In the past, churches defined themselves by what they believed, by statements of faith and credal confessions: the 39 Articles for Anglicanism, the Westminster Confession of Faith for the reformed, the Catechism for the Roman Catholics, and so on. There were propositions that you had to believe if you wanted to be a member. Often these were overt, written, and required a signature. Other times, they were unspoken assumptions, but you soon knew if you stepped out of line. Emerging folk are very suspicious of this sort of approach. They are happier to live with doubt, stress that all truth is relative, and that each generation sees truth through its own cultural glasses. As one person within the movement has expressed it: ‘I grew up that we’ve figured out the Bible, that we knew what it means. Now I have no idea what most of it means. And yet I feel life is big again – like life used to be black and white, and now it’s in colour.’ Not all, by any means, would want to put it so bluntly, but this quote catches a spirit within the movement.

The emphasis on culture is especially important. For some it is about speaking in a culturally relevant way talking to people where they are now, rather than were they where or where we would like them to be. This can mean keeping a very conservative, evangelical message. I still can’t work out whether he sees himself as part the emerging church movement or not, but Mark Driscoll in Seattle would be a prominent example of this type of approach (see As Mark, or Pastor Mark as he is known, will tell you himself, he is one of the most influential pastors in America, based at one of the fastest growing churches, in one of the least churched cities. Love him or hate him, and people do feel very strongly about him, he is having an impact!

For others, however, a more radical approach is needed. Rather than speaking to culture, they are seeking to embrace it. Many believe that contemporary culture has something important even prophetic to say to the church. And that we in the church need to revaluate our message in the light of it. Those who identify with emergent village would take this approach (see

This causes some confusion in terminology. Not all emerging church folk would identify with emergent. Those who are critical of the movement have a tendency to equate emerging with emergent to see emergent as typical and defining of the movement. The movement, however, is far more diverse than this and requires a more nuanced critique.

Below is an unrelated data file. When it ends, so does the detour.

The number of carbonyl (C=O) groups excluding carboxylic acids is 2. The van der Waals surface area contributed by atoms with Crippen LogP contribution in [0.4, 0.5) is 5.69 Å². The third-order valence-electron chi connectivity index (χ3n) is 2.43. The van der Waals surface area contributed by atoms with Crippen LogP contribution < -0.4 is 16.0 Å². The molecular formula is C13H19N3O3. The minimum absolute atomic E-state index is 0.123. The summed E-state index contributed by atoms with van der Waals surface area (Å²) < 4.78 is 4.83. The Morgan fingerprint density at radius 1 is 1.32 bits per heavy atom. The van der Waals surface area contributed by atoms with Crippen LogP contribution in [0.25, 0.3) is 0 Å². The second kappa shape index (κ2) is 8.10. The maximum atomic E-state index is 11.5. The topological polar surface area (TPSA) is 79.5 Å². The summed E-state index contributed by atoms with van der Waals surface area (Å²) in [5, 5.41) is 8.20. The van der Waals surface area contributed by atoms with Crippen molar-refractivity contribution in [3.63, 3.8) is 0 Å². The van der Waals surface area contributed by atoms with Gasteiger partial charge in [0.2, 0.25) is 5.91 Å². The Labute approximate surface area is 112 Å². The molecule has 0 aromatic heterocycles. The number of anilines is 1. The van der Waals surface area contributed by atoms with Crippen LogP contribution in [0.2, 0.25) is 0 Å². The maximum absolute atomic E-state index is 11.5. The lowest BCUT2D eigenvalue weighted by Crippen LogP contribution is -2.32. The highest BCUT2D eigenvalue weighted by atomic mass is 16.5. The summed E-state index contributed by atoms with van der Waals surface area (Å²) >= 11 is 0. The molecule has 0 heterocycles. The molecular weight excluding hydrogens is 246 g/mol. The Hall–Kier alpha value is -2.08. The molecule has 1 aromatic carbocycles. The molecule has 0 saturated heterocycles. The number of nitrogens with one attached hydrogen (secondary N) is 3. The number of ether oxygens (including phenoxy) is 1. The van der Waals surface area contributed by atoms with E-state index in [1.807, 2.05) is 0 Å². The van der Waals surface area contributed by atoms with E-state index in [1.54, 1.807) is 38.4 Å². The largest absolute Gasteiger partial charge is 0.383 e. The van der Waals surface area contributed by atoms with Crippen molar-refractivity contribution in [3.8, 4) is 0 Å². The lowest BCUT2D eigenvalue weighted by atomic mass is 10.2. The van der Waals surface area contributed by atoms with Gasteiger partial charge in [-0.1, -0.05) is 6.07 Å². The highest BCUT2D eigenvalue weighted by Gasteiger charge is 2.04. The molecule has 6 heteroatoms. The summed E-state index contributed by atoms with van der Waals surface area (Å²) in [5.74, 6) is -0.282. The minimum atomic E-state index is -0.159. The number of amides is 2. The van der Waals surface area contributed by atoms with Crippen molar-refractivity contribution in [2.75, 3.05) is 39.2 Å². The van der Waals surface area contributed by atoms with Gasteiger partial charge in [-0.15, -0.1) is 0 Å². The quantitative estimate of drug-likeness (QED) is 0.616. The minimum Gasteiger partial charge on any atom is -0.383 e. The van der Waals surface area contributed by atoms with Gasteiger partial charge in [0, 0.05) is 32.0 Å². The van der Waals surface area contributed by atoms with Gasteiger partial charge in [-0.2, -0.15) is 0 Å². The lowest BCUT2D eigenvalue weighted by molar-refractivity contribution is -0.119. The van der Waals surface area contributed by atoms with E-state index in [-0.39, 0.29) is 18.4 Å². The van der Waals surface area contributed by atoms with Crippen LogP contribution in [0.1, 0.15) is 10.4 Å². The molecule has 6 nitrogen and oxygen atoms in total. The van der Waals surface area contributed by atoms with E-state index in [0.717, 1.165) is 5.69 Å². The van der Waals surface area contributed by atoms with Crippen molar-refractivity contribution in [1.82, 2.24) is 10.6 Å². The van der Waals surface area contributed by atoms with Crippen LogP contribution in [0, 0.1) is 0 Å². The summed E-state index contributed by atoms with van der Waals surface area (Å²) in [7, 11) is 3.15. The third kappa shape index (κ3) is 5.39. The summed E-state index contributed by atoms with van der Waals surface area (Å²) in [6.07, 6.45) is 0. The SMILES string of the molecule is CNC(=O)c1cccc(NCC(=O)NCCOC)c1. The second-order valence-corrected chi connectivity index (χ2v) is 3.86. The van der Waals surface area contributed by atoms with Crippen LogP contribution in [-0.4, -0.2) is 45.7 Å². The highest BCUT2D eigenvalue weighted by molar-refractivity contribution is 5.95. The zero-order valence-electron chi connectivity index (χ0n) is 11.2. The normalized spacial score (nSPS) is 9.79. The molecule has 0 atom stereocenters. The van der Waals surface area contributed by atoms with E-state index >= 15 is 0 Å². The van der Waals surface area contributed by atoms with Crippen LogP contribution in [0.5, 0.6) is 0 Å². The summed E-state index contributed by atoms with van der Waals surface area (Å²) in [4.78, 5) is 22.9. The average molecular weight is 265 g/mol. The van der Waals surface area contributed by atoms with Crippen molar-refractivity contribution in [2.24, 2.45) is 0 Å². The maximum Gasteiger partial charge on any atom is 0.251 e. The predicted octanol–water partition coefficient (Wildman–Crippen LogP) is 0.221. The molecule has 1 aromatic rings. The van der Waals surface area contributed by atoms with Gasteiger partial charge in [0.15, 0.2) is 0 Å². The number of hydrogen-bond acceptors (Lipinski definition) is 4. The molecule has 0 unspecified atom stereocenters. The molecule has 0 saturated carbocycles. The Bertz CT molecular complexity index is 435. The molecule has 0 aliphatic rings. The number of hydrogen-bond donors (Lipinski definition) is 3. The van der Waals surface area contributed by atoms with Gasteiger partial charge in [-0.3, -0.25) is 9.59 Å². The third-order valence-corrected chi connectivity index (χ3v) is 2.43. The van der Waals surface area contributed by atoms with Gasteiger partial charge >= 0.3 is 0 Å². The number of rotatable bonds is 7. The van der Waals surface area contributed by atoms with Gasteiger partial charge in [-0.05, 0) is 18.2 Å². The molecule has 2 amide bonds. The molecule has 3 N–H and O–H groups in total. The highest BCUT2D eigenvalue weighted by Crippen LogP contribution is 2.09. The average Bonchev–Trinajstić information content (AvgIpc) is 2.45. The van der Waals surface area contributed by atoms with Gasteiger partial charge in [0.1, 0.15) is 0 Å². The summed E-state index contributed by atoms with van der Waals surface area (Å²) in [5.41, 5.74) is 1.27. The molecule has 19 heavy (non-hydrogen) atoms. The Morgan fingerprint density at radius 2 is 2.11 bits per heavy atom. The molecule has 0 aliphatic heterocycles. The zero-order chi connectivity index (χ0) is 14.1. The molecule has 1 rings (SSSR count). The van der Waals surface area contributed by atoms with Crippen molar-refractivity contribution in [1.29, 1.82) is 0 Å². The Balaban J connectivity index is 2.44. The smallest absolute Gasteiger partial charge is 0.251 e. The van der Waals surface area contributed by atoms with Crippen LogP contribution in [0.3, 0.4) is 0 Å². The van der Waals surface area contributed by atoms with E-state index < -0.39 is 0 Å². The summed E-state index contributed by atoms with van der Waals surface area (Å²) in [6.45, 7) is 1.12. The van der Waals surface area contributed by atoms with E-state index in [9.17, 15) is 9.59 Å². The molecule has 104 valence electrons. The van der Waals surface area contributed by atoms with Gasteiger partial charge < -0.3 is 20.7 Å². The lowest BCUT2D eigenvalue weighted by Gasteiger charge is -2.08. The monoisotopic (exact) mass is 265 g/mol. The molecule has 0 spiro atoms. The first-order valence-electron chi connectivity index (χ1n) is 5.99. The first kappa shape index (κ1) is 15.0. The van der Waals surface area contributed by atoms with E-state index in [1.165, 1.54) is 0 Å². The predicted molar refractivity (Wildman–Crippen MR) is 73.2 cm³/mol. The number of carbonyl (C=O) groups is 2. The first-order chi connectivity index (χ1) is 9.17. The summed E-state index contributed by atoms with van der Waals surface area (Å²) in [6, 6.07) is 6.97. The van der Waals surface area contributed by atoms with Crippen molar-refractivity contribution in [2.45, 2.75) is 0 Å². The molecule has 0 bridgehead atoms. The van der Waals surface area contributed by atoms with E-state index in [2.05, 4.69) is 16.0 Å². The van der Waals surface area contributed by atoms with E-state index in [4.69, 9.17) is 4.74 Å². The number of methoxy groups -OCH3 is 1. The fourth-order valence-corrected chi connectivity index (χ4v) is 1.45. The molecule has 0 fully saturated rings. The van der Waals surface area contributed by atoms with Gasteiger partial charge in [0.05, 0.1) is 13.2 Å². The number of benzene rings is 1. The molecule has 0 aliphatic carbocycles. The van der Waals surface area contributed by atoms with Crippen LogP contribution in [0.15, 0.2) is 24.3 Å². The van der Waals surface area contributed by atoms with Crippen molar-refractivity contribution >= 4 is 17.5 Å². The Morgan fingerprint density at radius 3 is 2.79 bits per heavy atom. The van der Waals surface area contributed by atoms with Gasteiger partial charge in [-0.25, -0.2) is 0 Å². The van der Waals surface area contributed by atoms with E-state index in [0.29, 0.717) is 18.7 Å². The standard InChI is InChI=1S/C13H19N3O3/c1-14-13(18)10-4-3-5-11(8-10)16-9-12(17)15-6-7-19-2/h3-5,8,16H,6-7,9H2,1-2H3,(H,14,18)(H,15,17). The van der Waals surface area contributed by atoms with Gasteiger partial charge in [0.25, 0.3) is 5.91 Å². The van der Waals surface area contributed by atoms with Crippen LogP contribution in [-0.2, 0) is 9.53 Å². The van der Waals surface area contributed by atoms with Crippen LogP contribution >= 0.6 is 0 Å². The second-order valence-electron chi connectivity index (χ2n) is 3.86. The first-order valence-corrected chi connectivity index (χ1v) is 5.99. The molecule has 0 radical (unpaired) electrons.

And there have been criticisms. One very notable critic of the movement is Don Carson, a leading evangelical scholar and speaker. Don does not blog, in principle, which is a shame, as it would be good to be able to react with him. He does, however, write! Recently he has written a book on the emerging church, Becoming Conversant with the Emerging Church: Understanding a Movement and Its Implications. I am not sure it is the best book for understanding the movement, it is, however, a very good book if you want to understand the movement’s critics and where they are coming from. Don’t begin with it, but include it in your research if you want to study the movement. You can also find lectures on the movement by Don on the web.

I have been trying to understand the movement for myself. I think it was my work on the Da Vinci Code that gave particular impetus to it as the DVC raises, I believe, precisely the sort of issues that the movement is addressing. I am deliberately calling it a movement and I have even used the word church. Many emerging people do not like this. They do not want to be seen as a potential denomination. They prefer to use the term ‘conversation’ to describe what they are doing.

I like the word conversation, and it is certainly appropriate given that much of the thinking is taking place on the web, using blogs especially. This allows comments and reactions in a very immediate way. The movement itself is still new, original, and exciting. The way that the conversation is taking place means that even if you live in Orkney or Hong Kong, you can still feel yourself to be at the centre of something vital! However, I have used the word ‘movement’ deliberately as I think what is going on has become more than a conversation and that, in my opinion, is no bad thing. I for one am happy to join the conversation and this blog is an attempt to do so.

But more about me next time!